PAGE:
Prof. Karl M. Menten is the head of the research department "Millimeter and Submillimeter Astronomy" at the MPIfR. Collaborations within the research work in this department using the 100-m telescope include "The Bar and Spiral Structure Legacy (BeSSeL) Survey" and the "Megamaser Cosmology Project."
However, a larger part of the research work in the "Millimeter and Submillimeter Astronomy" department takes place at higher radio frequencies in the millimeter and submillimeter wave-length ranges, using radio telescopes such as APEX in Chile and the flying observatory SO-FIA. In these wavelength ranges, the 100-m telescope with its cutoff frequency of 96 GHz (3.1 mm wavelength) is no longer used.
Currently, the observing program with the 100-m radio telescope Effelsberg is dominated, as usual in this time of the year, by observations within international networks (Very Long Baseline Interferometry, VLBI), in which the 100-m radio telescope is connected with other radio telescopes on Earth in order to form virtual radio telescopes across continents and oceans to achieve the highest angular resolution. The Effelsberg radio telescope is in demand for this kind of observations because of its large collecting area (even after five decades of operation it is still the second largest fully steerable radio telescope in the world).
In a recent release of the MPIfR, the contribution of the Effelsberg radio telescope to the investigation of the central region of the galaxy M87 (M87*) was acknowledged. In the center of this galaxy, a “photo” of the shadow of a black hole could be taken for the first time (“Multi-frequency observations of M87*”, issued April 14, 2021).
Another focus of the observing program for the 100-m radio telescope is on pulsars and fast radio bursts (FRBs). These observations require very high time resolution in the range of microseconds. The importance of the 100-m telescope for this type of observations was described in another press release last month ("In pursuit of a famous radio burst", issued April 19, 2021).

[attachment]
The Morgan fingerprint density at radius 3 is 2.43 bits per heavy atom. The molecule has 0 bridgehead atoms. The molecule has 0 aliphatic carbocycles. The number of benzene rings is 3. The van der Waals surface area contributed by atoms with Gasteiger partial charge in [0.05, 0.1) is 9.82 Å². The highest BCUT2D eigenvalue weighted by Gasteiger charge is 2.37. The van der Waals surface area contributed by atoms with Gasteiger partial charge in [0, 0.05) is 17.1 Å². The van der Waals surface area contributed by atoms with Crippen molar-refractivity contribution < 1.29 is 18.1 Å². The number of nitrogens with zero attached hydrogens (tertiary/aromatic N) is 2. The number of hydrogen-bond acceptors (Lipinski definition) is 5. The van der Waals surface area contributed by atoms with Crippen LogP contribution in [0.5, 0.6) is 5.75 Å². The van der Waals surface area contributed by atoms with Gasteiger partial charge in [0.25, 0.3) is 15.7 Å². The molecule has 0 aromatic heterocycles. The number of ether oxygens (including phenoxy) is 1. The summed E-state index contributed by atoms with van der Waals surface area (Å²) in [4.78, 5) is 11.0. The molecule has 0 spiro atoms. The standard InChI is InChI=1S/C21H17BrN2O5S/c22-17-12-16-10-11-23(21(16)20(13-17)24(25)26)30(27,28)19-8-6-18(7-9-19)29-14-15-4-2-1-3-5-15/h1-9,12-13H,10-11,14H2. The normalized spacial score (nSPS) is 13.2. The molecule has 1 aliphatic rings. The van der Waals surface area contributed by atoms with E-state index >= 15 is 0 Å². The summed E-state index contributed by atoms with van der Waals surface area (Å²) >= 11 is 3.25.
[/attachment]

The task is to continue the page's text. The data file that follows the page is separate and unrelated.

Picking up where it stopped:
"Even after 50 years, our radio telescope is a top-class astronomical instrument. Over the past decades, apart from the basic structure, almost all components have been constantly renewed and improved. The demand for observing time remains high, and observation requests come from scientists all over the world," says Dr. Alex Kraus, station manager of the Effelsberg Radio Observatory.
"Effelsberg has repeatedly shown its versatility in the past. The ability to keep using new, specially developed cutting-edge technology for the receiver systems will keep the Effelsberg radio telescope at the top of the world for the foreseeable future," concludes Prof. Michael Kramer, director at the MPIfR and responsible for the radio observatory with the 100-m telescope.
The Max Planck Institute for Radio Astronomy (MPIfR) in Bonn/Germany explores the universe in radio and infrared wavelengths. It houses three research departments on "Fundamental Physics in Radio Astronomy", "Millimeter and Submillimeter Astronomy", and "Radio Astronomy/VLBI", as well as a number of research groups and technical departments.
At the Effelsberg Radio Observatory, the Institute operates two radio telescopes: the 100m telescope and the Effelsberg station of the international LOFAR low-frequency telescope network. Another telescope operated by the institute is APEX, the Atacama Pathfinder Experiment. APEX is a 12m submillimeter telescope operated at 5100m in Chile in cooperation with the European Southern Observatory ESO and the Swedish Onsala Observatory OSO.
With a diameter of 100 meters, the Effelsberg radio telescope is one of the largest fully steerable radio telescopes on Earth. The telescope is used to observe pulsars, cold gas and dust nebulae, the sites of star formation, jets from black holes and the nuclei of distant galaxies, as well as radio emission and magnetic fields in our Milky Way and nearby galaxies. The Effelsberg telescope is an important constituent of VLBI, the worldwide network of radio telescopes. The combination of different telescopes in interferometric operation makes it possible to obtain the sharpest images of the universe.
Dr. Alex Kraus
Station Manager, Effelsberg Radio Observatory
Max-Planck-Institut für Radioastronomie, Bonn.
Fon: +49 2257 301-101 (secretary)
Prof. Dr. Michael Kramer
Director and Head of Research Dpt. “Fundamental Physics in Radio Astronomy”
Max-Planck-Institut für Radioastronomie, Bonn.
Fon: +49 228 525-299 (secretary)